What is Diode and it’s types

A diode consists of two words. “Di” means two and “Ode” means electrode, meaning that a device or component has two electrodes. (i.e. cathode and anode)

A diode is a two-terminal device that allows current to flow in only one direction. Diodes are also called rectifiers because they convert alternating current (AC) to pulsating direct current (DC). Diodes are rated by type, voltage, and current capacity.

Characteristics of Diode

The following are the characteristics of the diode:

  • Forward Biased Diode
  • Reverse Biased Diode
  • Zero Biased Diode

Forward Biased Diode

Connecting a diode under Forwarding bias will apply a negative voltage to the N-type material and a positive voltage to the P-type material. If this external voltage is greater than the value of the potential barrier, approximately 0.7 volts for silicon and 0.3 volts for germanium will overcome the potential barrier and the current will begin to flow.

When the junction diode becomes forward-biased, the thickness of the depletion region decreases, and the diode acts as a short circuit allowing full current flow.

Zero Biased Diode

When the diode is connected in zero bias condition, no external potential energy is applied to the PN junction. However, when the diode terminals are shorted together, some holes (majority carriers) in the P-type material move across the junction against the potential barrier with enough energy to overcome the potential barrier increase. We call this “forward flow” and call it IF.

Similarly, holes generated in N-type (minority carrier) materials find this situation favorable and move in the opposite direction across the junction. This is known as “reverse current” and is called IR.

Reverse Biased Diode

When the diode is reverse-biased, a positive voltage is applied to the N-type material and a negative voltage is applied to the P-type material.

When a junction diode is reverse biased, the depletion region thickens and the diode acts as an open circuit, blocking current flow (leakage current is negligible).

Pinout of Diode

Construction of Diode

There are two types of semiconductor materials, intrinsic semiconductors, and extrinsic semiconductors.

  • In intrinsic semiconductors, the number of electrons and the concentration of holes are the same at room temperature.
  • In extrinsic semiconductors, impurities are added to the semiconductor to increase the number of electrons or holes. These impurities are pentavalent (arsenic, antimony, phosphorus) or trivalent (boron, indium, aluminum).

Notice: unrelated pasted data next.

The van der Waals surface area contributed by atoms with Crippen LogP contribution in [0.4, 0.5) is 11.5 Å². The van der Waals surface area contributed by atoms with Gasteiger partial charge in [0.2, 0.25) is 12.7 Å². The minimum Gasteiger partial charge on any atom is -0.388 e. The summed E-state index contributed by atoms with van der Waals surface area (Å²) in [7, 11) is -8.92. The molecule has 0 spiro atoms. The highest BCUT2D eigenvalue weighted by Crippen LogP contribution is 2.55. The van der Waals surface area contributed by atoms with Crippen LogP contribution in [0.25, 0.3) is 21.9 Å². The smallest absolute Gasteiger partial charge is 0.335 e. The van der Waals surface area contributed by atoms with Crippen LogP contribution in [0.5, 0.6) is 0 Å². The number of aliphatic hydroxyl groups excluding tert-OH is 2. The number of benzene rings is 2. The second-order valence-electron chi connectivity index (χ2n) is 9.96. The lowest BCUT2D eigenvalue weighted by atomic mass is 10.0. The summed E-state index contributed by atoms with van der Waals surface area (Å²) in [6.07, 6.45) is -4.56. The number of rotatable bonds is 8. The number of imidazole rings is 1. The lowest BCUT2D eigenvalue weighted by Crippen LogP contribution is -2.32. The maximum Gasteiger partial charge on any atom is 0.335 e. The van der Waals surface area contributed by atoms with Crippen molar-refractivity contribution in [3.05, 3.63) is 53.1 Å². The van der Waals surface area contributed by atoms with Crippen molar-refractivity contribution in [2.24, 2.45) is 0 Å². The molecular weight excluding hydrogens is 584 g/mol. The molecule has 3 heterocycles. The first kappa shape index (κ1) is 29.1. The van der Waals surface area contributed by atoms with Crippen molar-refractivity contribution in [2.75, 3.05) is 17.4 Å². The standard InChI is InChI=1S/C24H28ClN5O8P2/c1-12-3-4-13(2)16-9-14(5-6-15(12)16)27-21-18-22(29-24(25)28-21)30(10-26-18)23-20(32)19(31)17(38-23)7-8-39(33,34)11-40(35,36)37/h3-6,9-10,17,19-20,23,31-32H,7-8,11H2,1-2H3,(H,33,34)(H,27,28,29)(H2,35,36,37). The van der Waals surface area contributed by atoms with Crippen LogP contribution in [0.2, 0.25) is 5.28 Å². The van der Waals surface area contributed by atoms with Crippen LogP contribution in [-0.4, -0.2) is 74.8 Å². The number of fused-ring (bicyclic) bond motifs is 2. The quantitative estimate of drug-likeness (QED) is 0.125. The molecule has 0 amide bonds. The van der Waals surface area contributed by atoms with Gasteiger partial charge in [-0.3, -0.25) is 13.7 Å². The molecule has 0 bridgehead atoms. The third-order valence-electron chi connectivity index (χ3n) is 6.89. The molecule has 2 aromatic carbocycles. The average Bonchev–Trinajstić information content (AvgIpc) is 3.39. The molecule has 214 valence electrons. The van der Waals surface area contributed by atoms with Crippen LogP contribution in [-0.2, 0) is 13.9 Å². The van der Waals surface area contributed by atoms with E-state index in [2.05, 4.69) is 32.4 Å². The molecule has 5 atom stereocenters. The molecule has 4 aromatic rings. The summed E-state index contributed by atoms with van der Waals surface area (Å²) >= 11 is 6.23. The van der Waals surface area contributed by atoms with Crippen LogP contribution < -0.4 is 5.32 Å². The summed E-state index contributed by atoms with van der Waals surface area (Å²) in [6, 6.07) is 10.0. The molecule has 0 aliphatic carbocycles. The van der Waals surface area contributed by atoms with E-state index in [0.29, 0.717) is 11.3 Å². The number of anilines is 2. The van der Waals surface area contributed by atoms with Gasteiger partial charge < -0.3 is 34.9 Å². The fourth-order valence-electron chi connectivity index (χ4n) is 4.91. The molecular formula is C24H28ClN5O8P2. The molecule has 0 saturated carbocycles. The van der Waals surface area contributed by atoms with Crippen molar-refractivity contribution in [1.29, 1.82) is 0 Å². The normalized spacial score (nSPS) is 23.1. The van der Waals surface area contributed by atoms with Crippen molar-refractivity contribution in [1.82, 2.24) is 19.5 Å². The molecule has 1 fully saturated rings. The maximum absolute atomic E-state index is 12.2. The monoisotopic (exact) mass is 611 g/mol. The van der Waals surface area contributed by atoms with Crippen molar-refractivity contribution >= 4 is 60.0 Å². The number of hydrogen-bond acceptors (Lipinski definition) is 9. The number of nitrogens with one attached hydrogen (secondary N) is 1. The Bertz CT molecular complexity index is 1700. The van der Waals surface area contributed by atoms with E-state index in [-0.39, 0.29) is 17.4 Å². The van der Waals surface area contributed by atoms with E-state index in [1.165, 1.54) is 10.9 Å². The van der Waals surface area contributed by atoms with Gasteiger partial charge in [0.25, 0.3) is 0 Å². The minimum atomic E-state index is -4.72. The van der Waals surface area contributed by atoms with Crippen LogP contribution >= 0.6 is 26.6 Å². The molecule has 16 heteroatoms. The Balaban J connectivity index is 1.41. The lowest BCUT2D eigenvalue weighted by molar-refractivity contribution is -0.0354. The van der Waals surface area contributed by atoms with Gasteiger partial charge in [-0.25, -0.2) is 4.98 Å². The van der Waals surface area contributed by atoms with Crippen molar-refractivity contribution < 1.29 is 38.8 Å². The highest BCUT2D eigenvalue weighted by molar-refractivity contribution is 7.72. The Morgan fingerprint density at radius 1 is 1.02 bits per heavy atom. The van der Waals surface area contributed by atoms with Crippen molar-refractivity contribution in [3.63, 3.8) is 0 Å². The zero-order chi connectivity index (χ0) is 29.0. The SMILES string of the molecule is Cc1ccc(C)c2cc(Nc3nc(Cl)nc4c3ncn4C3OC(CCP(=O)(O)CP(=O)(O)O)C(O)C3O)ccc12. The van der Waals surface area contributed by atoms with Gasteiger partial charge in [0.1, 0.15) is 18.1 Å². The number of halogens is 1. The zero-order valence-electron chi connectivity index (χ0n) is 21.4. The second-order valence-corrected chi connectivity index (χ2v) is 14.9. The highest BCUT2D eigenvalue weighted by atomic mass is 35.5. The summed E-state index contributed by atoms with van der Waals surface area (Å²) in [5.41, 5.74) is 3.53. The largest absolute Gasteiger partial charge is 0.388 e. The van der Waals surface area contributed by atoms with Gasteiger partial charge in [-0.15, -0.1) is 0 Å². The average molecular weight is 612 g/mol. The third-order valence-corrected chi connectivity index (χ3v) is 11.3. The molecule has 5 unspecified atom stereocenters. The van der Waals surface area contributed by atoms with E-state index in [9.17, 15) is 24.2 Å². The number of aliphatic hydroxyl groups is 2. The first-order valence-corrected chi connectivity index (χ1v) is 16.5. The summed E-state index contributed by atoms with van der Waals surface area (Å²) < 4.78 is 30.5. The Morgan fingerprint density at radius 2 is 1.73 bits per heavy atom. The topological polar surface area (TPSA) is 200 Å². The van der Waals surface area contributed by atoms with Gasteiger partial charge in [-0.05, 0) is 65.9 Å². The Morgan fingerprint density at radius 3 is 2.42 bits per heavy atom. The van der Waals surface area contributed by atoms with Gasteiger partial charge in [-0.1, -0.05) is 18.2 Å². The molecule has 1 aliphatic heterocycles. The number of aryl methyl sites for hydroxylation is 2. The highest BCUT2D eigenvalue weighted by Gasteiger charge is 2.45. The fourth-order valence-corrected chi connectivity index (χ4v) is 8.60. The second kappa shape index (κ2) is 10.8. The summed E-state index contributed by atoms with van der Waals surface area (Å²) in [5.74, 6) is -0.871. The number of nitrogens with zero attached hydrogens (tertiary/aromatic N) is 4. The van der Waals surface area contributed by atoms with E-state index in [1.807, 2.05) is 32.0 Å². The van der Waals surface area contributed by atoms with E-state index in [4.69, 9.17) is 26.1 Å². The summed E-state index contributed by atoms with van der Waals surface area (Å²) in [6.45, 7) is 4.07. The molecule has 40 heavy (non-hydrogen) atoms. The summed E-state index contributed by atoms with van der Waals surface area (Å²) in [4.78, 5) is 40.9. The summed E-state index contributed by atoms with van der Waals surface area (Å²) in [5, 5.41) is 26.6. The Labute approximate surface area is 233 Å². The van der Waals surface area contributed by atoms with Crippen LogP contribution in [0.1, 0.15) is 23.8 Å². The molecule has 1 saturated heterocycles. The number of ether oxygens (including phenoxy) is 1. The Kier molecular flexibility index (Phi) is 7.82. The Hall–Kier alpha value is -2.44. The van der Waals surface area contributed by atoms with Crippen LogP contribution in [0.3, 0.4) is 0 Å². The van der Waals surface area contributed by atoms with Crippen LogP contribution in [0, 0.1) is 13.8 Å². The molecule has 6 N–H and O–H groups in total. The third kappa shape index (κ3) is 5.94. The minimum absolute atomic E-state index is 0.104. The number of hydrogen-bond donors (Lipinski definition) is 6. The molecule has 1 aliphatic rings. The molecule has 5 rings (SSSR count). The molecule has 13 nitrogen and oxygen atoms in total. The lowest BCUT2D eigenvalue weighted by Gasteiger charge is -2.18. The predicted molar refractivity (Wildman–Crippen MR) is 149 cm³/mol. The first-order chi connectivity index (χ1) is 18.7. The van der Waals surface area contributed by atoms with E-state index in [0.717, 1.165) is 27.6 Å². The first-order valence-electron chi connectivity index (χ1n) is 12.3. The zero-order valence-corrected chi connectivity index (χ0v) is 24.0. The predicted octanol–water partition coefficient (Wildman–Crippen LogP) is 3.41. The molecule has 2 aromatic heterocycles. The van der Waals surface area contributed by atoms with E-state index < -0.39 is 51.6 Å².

A semiconductor diode has two layers. One layer is a p-type semiconductor and the other is an n-type semiconductor.

  • When trivalent impurities are added to a semiconductor (silicon or germanium), the number of holes increases, and the semiconductor becomes positively charged. This type of layer is therefore known as a p-type layer.
  • When a semiconductor (silicon or germanium) is doped with a pentavalent impurity, the excess electrons create a negative charge. This type of layer is therefore called an n-layer.

Working of Diode

In the N-type region, electrons are the majority carriers and holes are the minority carriers. In the P region, holes are the majority of charge carriers and electrons are the negative charge carriers. The difference in concentration causes the majority of carriers to diffuse and recombine with opposite charges. Produces positive or negative ions. These ions are collected at the junction. And this area is known as the depletion area.

  • A diode is said to be reverse biased when the anode or P-type terminal of the diode is connected to the negative terminal and the cathode is connected to the positive terminal of the battery.
  • A diode is said to be forward-biased when the anode or P-type terminal is connected to the positive terminal and the cathode is connected to the negative terminal of the battery.

Types of Diode

  • Light Emitting Diode
  • Variable Capacitance Diode
  • Tunnel Diode
  • Zener Diode
  • Schottky Diode
  • Photodiode
  • Crystal Diode
  • Varactor Diode
  • Laser Diode

Specifications of Diode

  • Maximum Forward Current – The absolute maximum repetitive forward current that can flow through a diode.
  • Maximum Reverse Voltage – The absolute maximum or peak reverse voltage that can be applied to a diode.
  • Reverse Breakdown Voltage – The minimum steady-state reverse breakdown voltage at which breakdown occurs.
  • Maximum Forward Impulse Current – The maximum current that can be allowed in a short time interval. This current value is much higher than the IFM.
  • Maximum Reverse Current – The absolute maximum reverse current allowed at the operating temperature of the device.
  • Forward Voltage – Maximum forward voltage drop for a given forward current at the operating temperature of the device.
  • Power Consumption – The maximum power a device can safely consume continuously in free air at 25°C.
  • Reverse Recovery Time – Maximum time it takes for the device to switch from ON to OFF state.

Advantages of Diode

  • Less space required
  • Lightweight
  • Most reliable operation
  • Low power consumption
  • Increased life and efficiency
  • Low Internal Resistance


  • Diode as rectifier
  • Boost Circuit
  • Surge Suppressor
  • Clipper and Clamper circuit
  • Backflow Prevention Circuit
  • Digital Logic Gates

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